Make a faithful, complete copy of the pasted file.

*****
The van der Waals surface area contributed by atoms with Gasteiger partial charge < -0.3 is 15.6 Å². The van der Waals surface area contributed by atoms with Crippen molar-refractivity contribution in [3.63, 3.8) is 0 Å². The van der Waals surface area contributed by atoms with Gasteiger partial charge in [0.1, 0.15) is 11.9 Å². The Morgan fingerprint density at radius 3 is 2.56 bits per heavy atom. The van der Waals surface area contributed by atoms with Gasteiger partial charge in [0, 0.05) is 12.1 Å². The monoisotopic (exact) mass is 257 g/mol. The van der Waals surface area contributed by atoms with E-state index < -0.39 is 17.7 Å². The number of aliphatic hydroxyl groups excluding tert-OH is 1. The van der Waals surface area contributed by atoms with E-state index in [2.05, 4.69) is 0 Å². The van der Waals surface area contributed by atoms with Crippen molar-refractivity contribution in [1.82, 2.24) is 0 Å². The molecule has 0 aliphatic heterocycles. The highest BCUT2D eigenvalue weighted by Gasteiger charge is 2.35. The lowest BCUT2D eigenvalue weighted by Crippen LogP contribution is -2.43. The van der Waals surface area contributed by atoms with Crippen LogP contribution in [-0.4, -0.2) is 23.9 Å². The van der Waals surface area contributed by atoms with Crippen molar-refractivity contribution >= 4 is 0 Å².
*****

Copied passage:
The van der Waals surface area contributed by atoms with Gasteiger partial charge < -0.3 is 15.6 Å². The van der Waals surface area contributed by atoms with Crippen molar-refractivity contribution in [3.63, 3.8) is 0 Å². The van der Waals surface area contributed by atoms with Gasteiger partial charge in [0.1, 0.15) is 11.9 Å². The Morgan fingerprint density at radius 3 is 2.56 bits per heavy atom. The van der Waals surface area contributed by atoms with Gasteiger partial charge in [0, 0.05) is 12.1 Å². The monoisotopic (exact) mass is 257 g/mol. The van der Waals surface area contributed by atoms with E-state index < -0.39 is 17.7 Å². The number of aliphatic hydroxyl groups excluding tert-OH is 1. The van der Waals surface area contributed by atoms with E-state index in [2.05, 4.69) is 0 Å². The van der Waals surface area contributed by atoms with Crippen molar-refractivity contribution in [1.82, 2.24) is 0 Å². The molecule has 0 aliphatic heterocycles. The highest BCUT2D eigenvalue weighted by Gasteiger charge is 2.35. The lowest BCUT2D eigenvalue weighted by Crippen LogP contribution is -2.43. The van der Waals surface area contributed by atoms with Crippen LogP contribution in [-0.4, -0.2) is 23.9 Å². The van der Waals surface area contributed by atoms with Crippen molar-refractivity contribution >= 4 is 0 Å².